International telecommunications services are subject to country and region risks. Most of our coverage area and some of our subsidiaries are outside the Unites States. As a result, we are subject to certain risks on a country-by-country (or region-by-region) basis, including changes in domestic and foreign government regulations and telecommunications standards, licensing requirements, tariffs or taxes and other trade barriers, exchange controls, expropriation, and political and economic instability, including fluctuations in the value of foreign currencies which may make payment in U.S. dollars more expensive for foreign customers or payment in foreign currencies less valuable for us. Certain of these risks may be greater in developing countries or regions, where economic, political or diplomatic conditions may be significantly more volatile than those commonly experienced in the United States and other industrialized countries.
 
 
We do not currently maintain in-orbit insurance coverage for our satellites to address the risk of potential systemic anomalies, failures or catastrophic events affecting the existing satellite constellation. We may obtain launch insurance for the launch of our U.S. Coast Guard demonstration and five quick-launch satellites combined in a single mission and our next-generation satellites. However, any determination as to whether we procure insurance, including in-orbit and launch insurance, will depend on a number of factors, including the availability of insurance in the market and the cost of available insurance. We may not be able to obtain insurance at reasonable costs. Even if we obtain insurance, it may not be sufficient to compensate us for the losses we may suffer due to applicable deductions and exclusions. If we experience significant uninsured losses, such events could have a material adverse impact on our business, financial condition and results of operations.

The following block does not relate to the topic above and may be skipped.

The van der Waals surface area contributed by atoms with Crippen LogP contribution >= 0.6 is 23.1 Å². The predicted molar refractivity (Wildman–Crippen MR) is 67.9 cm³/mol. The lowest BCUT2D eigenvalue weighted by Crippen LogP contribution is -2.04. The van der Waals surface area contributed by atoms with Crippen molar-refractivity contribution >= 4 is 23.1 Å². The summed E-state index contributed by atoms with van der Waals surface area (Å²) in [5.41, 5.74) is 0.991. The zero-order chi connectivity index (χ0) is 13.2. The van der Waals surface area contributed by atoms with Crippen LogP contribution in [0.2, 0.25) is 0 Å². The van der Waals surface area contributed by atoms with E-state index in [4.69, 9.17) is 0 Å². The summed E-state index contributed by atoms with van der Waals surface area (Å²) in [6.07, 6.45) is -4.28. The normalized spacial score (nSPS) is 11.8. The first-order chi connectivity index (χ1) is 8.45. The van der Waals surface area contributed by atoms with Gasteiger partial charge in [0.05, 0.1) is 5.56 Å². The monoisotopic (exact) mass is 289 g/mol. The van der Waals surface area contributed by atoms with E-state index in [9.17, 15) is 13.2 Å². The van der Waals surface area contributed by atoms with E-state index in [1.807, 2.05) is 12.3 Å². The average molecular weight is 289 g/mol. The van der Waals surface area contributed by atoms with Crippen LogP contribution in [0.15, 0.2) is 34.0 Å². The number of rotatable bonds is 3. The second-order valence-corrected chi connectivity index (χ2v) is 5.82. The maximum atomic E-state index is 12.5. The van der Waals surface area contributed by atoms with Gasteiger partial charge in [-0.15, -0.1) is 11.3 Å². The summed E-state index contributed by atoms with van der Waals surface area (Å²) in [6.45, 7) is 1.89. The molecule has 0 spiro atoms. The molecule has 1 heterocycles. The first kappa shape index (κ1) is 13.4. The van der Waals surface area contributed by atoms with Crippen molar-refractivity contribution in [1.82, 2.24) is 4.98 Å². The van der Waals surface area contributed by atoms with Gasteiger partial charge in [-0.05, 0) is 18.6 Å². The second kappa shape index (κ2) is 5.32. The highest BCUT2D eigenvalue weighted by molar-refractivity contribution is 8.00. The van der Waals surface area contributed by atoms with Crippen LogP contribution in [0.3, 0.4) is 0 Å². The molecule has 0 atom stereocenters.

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Risks Related to our Technology
 
 
The core control segment of our system is housed at our network control center in Dulles, Virginia. We currently do not have back-up facilities for certain essential command and control functions that are performed by our network control center, and as a result, our system and business operations remain vulnerable to the possibility of a failure at our network control center. There would be a severe disruption to the functionality of our system in the event of a failure at our network control center. Although we plan to install a back-up network control center in 2008, there can be no assurance that we will be able to complete the installation on a timely basis or that such a back-up network would eliminate disruption to our system in the event of a failure.